Billionaire-backed plan for Solano utopian city qualifies for ballot

A Silicon Valley-backed initiative to build a green city for up to 400,000 people in Solano County has qualified for the Nov. 5 ballot, elections officials said Tuesday.

Solano County’s registrar of voters said in a statement that the office verified a sufficient sampling of signatures. California Forever, the company behind the campaign, submitted well over the 13,000 valid signatures required to qualify.

The registrar is scheduled to present the results of the count to the county Board of Supervisors in two weeks, at which point the board can order an impact assessment report.


A potential new major city between Rio Vista and Fairfield

After many months of reporters trying to find out who was buying up a large chunk of rural Solano County, we now know that an investor group, Flannery, which now calls itself Forever California, is behind the silent and mostly secret project.

Voters will be asked to allow urban development on 27 square miles (70 square kilometers) of land between Travis Air Force Base and the Sacramento River Delta city of Rio Vista currently zoned for agriculture. The land-use change is necessary to build the homes, jobs and walkable downtown proposed by Jan Sramek, a former Goldman Sachs trader who heads up California Forever.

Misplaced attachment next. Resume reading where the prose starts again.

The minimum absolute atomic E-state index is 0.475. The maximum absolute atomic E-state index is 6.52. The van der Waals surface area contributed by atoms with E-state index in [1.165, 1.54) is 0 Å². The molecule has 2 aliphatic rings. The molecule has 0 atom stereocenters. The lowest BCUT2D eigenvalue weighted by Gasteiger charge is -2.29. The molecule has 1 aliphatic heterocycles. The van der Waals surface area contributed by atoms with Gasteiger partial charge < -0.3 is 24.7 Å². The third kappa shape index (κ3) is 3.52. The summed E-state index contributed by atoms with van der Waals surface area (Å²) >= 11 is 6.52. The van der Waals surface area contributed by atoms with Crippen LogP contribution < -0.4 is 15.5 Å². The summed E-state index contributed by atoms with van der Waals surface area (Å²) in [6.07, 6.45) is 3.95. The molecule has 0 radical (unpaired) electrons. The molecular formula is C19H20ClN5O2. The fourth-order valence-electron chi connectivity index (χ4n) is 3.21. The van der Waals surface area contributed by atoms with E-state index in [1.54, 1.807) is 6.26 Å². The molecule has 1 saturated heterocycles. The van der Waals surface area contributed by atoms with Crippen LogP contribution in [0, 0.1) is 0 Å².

Sramek, who has the backing of wealthy investors such as philanthropist Laurene Powell Jobs and venture capitalist Marc Andreessen, disclosed that the campaign spent $2 million in the first quarter of 2024.

He expects the amount spent to be higher in the second quarter, he told The Associated Press in an interview before the ballot initiative was certified.

Opposition to the effort includes conservation groups and some local and federal officials who say the plan is a speculative money grab rooted in secrecy. Sramek outraged locals by covertly purchasing more than $800 million in farmland and even suing farmers who refused to sell.

The Solano Land Trust, which protects open lands, said last week that such large-scale development "will have a detrimental impact on Solano County’s water resources, air quality, traffic, farmland, and natural environment."